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I Am More Than My Physical and Mental Illnesses

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“You are more than your addictions, health challenges and mental health issues.”

This is something my new therapist emphasized with me at the end of our first session together. At first, I was defensive when thinking about it.

Not to excuse what I’ve been doing, but in order of explanation, when, within the span of fewer than five years…

You figure out you are an addict … and then recognize you have addictions in two areas, not just the one previously recognized.

You are diagnosed with several new physical health conditions, not just those you’ve been dealing with your entire life.

You realize you have bipolar type 2 … and then learn you have a few more mental health conditions, not just those you’ve been dealing with your whole life.

It’s difficult not to focus on these things.

Any one of those three aforementioned areas would be hard for anyone to deal with in that time span. Having to learn and navigate what all this means, as in typical symptoms, life implications and treatments, is overwhelming enough. Then figuring out your symptoms, life implications and treatments is even more overwhelming.

Life added additional stress. During that time, I also had been dealing with a major life trauma, navigating how to live as a freelancer, helping my teenager become an adult and both she and my parents with their own physical and mental issues, nurturing a new relationship and trying to fulfill a childhood dream, it’s honestly no wonder I got caught up in it all.

After all, many of the diagnoses explained a lot about how I act and react, why I feel the way I do mentally and physically and they gave me communities of people who I could relate to in ways I couldn’t with “normies.”

But, my therapist was right. After pondering over it for several days, I realized I’ve done what I preach against in mental health advocacy: I believe you are not your condition.

There has been a move for a while now to change the language of how we talk about people with mental and physical issues to “people-first.” It’s a subtle change, but to me, it really does make a difference. I knew this shift in language and I’ve adopted it. After having to work at it at first, now it’s automatic for me to use this “people-first” way of speaking.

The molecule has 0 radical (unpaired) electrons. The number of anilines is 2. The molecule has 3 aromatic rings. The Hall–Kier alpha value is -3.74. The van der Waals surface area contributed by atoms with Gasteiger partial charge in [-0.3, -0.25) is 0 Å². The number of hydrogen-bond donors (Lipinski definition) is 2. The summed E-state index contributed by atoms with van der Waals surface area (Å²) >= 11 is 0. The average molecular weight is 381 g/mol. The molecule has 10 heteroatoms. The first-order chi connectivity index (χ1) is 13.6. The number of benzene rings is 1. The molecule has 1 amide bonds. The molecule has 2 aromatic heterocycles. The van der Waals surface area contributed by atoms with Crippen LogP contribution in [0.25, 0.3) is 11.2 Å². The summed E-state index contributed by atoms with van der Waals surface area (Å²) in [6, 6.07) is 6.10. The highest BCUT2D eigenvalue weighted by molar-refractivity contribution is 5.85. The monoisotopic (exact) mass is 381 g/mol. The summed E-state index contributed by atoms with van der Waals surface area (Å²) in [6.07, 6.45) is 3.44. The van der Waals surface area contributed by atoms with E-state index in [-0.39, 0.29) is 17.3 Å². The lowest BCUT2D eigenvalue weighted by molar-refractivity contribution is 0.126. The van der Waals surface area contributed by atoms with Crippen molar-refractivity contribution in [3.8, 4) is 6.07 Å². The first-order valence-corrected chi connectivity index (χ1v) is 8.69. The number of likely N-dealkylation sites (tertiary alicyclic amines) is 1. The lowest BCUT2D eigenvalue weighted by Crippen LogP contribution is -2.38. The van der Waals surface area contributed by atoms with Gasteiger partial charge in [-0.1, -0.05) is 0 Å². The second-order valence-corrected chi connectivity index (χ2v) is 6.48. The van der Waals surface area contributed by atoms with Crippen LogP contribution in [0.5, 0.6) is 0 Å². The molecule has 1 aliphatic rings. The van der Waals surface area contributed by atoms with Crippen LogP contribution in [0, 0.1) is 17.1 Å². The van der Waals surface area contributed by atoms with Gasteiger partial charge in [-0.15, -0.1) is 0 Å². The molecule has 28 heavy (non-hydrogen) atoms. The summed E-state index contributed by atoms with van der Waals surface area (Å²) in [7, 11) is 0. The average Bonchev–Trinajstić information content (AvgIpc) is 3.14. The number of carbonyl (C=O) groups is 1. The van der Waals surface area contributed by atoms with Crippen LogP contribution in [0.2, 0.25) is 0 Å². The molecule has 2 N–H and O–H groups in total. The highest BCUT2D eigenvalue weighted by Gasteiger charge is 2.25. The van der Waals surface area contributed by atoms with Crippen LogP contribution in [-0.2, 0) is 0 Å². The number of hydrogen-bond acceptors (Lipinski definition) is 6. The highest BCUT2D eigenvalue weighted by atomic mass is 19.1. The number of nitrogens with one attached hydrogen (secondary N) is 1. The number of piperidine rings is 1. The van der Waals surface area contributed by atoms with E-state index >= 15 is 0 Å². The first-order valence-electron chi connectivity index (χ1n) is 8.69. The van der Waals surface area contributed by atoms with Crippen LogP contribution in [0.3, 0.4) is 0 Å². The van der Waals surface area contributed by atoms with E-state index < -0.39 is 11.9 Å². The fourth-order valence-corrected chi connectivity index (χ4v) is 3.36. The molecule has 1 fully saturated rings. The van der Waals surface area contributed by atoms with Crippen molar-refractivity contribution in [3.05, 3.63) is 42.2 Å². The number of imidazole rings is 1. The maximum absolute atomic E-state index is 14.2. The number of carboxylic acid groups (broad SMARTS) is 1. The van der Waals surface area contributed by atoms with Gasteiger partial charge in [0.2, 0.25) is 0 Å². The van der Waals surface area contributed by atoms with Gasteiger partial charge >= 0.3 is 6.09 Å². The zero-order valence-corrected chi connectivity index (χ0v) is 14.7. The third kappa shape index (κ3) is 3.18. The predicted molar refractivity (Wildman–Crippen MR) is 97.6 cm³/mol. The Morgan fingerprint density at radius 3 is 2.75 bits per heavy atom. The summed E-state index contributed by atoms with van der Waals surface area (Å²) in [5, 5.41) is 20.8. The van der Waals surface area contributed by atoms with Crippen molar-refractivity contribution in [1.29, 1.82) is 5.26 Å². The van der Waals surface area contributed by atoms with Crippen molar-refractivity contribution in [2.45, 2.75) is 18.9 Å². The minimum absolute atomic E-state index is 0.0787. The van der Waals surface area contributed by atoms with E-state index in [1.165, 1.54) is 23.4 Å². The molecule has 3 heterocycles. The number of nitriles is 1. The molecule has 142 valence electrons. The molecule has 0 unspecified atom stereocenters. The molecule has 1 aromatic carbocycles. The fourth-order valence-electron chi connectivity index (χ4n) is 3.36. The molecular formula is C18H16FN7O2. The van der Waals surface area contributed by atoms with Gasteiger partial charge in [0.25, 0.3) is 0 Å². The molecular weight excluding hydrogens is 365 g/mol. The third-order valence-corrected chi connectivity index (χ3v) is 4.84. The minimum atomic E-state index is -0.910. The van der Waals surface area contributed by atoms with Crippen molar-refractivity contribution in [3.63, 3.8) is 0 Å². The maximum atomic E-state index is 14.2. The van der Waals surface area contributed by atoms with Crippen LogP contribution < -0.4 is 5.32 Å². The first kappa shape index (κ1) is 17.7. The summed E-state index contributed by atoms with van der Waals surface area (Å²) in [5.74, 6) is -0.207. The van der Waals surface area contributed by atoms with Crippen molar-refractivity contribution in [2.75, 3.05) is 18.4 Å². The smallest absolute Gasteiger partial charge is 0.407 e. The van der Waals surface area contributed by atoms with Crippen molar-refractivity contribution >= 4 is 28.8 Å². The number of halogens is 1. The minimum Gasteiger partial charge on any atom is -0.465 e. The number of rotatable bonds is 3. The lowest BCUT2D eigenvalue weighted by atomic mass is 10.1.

But, until my new therapist gave me that bit of insight, I didn’t realize I hadn’t used it for my own life. Like I said earlier, I have had good reasons for being wrapped up in focusing on those issues for the last few years and so my life hasn’t been “myself-first, condition-last.” I have been my diagnoses.

It is always a major revelation when I realize how one of my issues explains something I do or feel. For example, the reason I have insomnia at times and have no problems with it other times is due to being hypomanic or not. It was a big deal when I found out the sinus issues I’ve dealt with for years and couldn’t ever effectively treat are a result of having fibromyalgia. It’s important for me to know I’m an addict with an eating disorder and no amount of willpower will make me lose weight  — that I need support in ways even the best weight loss program can’t manage.

But, in the process of learning about all of these new diagnoses and how they impact my life, I lost who I am. When I am really confident about my images, I chalk it up to being manic, not that my photography skills actually have improved. When I’m hurting, my first thought is it’s the fibro and not that I worked out hard the day before, which is something I should celebrate. When I want to avoid social situations, I tend to focus on the fact I have social anxiety and not that I have been complimented on my interviewing skills as a journalist, so there must be a social part in me somewhere.

Again, it wasn’t a horrible thing to learn about myself through the filter of all of these diagnoses, conditions and disorders. It’s been good to know more about why I am the way I am. However, it’s really time to move on.

One of the first decisions I made, to distance myself a little more from these issues, was to stop going to one of the addiction support groups I have attended every Thursday night for almost three years. As a disclaimer, I’m not advocating everyone do that — I’m just discussing my journey. For me, it just made sense.

I still am going to two support groups a week, one focused on each addiction. I still have numerous doctor’s appointments scheduled to keep trying to figure out ways to combat my physical problems. I still am working closely with both a psychiatrist and a therapist to help with the mental health side.

If I’m going to become more than my issues, then I need to focus on other parts of my life. Though that support group only takes about an hour of time each week, I could take that hour and use it to practice sign language, as becoming fluent is a childhood dream of mine. Though the virtual conferences that are now very abundant due to COVID-19 are helpful, right now it’s more important I use that time to rediscover what I enjoy doing.

My therapist asked me what I do for fun. I honestly don’t know. Nothing is fun anymore. Though I realize that’s part of my mental health issues (not enjoying things you used to love), it’s now time to not just automatically blame that on depression, but instead try to find things I enjoy doing. I need to actively put forth the effort to find out more about the playful part of myself.

I’m not sure how to do this. Giving up one support group a week and skipping some conferences won’t make a big difference if I don’t use that time to learn who I really am — not just about my issues.

My goal is to once more learn to enjoy life … to live again.

Unsplash image by Maria Lupan

Originally published: April 24, 2021
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